As recently as yesterday afternoon, we’d planned to take today to replenish our onboard supply of propane. Our plan was based on the weather forecast, of course, looking at five straight nights (beginning tonight) below freezing.
Well, we reconsidered. I suggested that we could get through tomorrow morning (30°F) and Saturday morning (29°F) with the electric heat pumps, and Deb agreed. Saturday will be chilly but dry and sunny, so we’ll take care of the refill then and be ready for a couple of overnights dropping to near 20°F.
With no more cold-cold nights on the horizon, it’ll be the season’s last fillup. We’ll have gotten ten weeks from this tank, much more efficient than last year, and we feel good about that.
Our trip to The Mountain yesterday was peaceful as peaceful could be. I sorely needed that time, in particular because on our previous visit I wasn’t able to connect to the stillness I always feel there. I didn’t find solace.
I’m not sure why. Maybe it’s because we occupied ourselves with evaluating excavation of the homesite. It might’ve been my mood at the time.
Wednesday on the high ground was different. It was quiet, the lack of wind making it virtually silent. The winter woods, still bare, showed soft green hints of spring.
We walked. We played with the puppy. We sat in the warming sun and we smiled, enjoying an oh-so-simple repast of meat and cheese.
At the summit, cares evaporated. The world did not intrude. I hope you have a place like that.
Best of all, the peace remains with me now.
Today it’s raining here at the campground. That’s fine. I expect we’ll return to The Mountain either Sunday or early next week.
Yesterday I promised to say more about a basic principle: “If you can’t hold it in your hand, you don’t own it.” That begins today, with some observations about legal tender.
I remember my father saving his pocket change — at the end of every day he’d take whatever he had and put it in a drawer or a jar. It may have been only a few cents a day, sometimes a dollar or a little more. When Deb went through her late father’s possessions after his death, she discovered that he’d done much the same thing.
I suspect the ritual was grounded in the Depression era, both men having seen the result of failed banks and politicians taking America off the gold standard. Or it could’ve been ordinary frugality, maybe continuing a habit that began with a childhood piggy bank. But it added up — and no matter what happened, they could hold that currency in their hands.
Most of us don’t do that anymore. We don’t use change for vending machines like we did when I was a kid, and with the transformation of transactions into a plastic proposition, coins have become more of a nuisance than an asset.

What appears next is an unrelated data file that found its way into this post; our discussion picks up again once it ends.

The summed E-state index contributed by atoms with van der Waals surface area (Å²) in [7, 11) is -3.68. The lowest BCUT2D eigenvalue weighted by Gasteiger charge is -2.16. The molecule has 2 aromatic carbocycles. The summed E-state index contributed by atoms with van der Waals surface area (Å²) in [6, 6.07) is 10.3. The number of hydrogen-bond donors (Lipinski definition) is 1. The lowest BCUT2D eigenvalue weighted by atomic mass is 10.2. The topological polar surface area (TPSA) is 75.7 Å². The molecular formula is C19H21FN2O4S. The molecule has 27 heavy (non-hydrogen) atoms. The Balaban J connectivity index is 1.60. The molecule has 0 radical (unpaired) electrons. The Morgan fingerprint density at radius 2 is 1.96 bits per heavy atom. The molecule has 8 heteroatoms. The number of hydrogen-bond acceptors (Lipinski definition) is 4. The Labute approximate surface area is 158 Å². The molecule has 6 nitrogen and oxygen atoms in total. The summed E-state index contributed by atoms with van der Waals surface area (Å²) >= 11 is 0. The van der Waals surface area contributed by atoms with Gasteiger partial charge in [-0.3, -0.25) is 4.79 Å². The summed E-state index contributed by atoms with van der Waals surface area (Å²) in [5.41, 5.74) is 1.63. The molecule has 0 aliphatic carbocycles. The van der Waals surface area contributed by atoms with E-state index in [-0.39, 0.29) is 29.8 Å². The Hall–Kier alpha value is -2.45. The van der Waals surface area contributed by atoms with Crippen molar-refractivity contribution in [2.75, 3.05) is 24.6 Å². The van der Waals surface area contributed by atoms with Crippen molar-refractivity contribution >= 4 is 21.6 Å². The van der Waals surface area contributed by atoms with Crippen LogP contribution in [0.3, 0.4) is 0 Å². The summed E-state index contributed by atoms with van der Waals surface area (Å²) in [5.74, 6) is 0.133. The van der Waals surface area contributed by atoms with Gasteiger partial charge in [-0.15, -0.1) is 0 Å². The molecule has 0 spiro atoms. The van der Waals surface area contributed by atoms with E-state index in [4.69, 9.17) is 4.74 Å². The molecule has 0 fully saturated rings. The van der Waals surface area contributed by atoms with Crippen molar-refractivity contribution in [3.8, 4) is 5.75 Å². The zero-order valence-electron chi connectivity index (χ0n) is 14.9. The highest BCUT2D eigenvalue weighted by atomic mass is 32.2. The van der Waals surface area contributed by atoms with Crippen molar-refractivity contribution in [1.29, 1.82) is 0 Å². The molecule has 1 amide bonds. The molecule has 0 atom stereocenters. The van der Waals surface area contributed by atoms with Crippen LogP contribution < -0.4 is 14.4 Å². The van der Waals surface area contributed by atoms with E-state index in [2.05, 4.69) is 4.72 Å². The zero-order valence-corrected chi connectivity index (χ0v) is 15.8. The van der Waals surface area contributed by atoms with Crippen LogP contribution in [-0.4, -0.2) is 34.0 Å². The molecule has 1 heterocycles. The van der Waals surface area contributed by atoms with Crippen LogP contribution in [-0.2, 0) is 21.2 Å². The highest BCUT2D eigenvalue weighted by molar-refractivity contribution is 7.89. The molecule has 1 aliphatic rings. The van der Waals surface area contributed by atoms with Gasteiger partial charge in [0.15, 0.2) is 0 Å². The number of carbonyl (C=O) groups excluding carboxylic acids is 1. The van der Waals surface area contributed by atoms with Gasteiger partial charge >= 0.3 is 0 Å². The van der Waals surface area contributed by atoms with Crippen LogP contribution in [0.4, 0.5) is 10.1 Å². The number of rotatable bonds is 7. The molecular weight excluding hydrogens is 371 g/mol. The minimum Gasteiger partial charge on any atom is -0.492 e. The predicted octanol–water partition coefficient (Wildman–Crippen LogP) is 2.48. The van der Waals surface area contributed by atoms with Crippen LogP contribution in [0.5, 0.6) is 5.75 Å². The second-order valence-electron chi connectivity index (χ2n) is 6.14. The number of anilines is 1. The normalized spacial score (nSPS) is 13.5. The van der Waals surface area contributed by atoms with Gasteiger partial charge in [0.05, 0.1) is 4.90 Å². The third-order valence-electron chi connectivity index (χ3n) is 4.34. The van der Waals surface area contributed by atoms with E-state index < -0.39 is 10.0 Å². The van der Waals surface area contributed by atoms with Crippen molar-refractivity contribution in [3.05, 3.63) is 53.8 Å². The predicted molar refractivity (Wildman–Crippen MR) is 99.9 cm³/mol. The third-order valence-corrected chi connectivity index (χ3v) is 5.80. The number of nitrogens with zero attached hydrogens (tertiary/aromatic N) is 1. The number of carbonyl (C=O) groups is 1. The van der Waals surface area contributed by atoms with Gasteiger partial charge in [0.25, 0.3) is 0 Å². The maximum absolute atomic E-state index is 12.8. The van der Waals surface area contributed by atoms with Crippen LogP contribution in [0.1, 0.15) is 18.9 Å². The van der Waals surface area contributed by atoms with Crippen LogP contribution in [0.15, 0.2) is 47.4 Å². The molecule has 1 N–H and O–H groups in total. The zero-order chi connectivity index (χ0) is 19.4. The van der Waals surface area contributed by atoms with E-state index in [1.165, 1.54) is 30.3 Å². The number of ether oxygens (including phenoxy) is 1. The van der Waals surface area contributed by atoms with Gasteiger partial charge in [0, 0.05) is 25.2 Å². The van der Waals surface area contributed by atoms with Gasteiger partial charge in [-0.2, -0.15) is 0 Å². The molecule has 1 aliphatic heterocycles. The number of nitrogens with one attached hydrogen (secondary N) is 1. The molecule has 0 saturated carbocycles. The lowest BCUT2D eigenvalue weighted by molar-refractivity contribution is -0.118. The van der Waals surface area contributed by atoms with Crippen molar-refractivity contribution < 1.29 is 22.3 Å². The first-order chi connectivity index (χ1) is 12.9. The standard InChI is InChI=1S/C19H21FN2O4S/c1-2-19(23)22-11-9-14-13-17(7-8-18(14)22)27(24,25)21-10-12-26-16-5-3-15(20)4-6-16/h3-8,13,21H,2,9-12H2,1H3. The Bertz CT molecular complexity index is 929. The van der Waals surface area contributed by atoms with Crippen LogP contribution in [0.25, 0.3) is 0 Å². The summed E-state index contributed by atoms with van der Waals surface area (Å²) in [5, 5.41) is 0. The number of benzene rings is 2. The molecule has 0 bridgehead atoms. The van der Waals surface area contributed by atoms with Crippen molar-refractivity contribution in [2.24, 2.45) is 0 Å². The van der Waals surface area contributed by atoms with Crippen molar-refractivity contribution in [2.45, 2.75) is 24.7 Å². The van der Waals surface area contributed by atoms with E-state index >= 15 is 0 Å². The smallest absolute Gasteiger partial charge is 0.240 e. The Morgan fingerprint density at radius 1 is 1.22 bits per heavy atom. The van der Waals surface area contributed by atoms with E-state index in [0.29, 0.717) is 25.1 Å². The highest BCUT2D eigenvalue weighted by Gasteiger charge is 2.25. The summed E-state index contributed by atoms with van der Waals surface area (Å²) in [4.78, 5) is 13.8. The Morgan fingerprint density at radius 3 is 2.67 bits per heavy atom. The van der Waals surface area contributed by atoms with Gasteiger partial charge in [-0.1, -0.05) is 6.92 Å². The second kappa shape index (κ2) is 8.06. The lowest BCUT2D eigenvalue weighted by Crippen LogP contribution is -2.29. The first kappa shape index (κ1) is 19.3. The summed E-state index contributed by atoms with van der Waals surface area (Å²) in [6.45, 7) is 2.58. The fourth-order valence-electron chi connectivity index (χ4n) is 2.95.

We just don’t pay with actual cash as often as we once did.
In fact, the feds are very close to imposing “central bank digital currency,” or CBDC, which would disfigure savings and shackle commerce. They say it’d be no big deal, since most Americans depend on digital money anyway.
But that’s not money. It’s numbers on apps and websites, addition and subtraction in the air, nothing more than Monopoly money. It’s beyond an individual’s control and, ultimately, it’s not real unless Big Brother — in the form of government or institutions — says it’s real.
Don’t believe me? Try buying a loaf of bread with a debit card during a power outage. Try trading stocks after the feds’ “breakers” kick in. Try withdrawing cash from an ATM when you’ve forgotten your PIN.
You might be ok with government and State-regulated institutions holding all the cards. I’m not.
(And no, crypto is not a solution.)
Now, specific to legal tender… have some. Have as much as you securely and responsibly can, in your personal possession. While in today’s society it may not be easy to eliminate completely the use of virtual “funny money,” I can assure you that it is possible to reduce one’s exposure to surveillance and control, while increasing autonomy and personal independence.
If you must deposit money, put it in a local or community bank. Do business with independent shops or directly with individuals, paying in cash whenever possible. (That’s especially prudent, of course, when engaging in transactions in which the State takes an intolerable or unconstitutional interest.)
And put cash aside. Make a habit of it. Then, don’t touch it. When (not if) the grid is down for a week or society (as we know it) collapses for the foreseeable future, someday you’ll be glad you did.
Just remember — at some point, under extreme and perhaps unimaginable circumstances, legal tender may not be worth a damned thing. That’s when you’ll have to hold something else in your hands.
Watch this space for more on that.
Take care of yourselves, Patriots. Stay calm. Stay sharp. Stay free.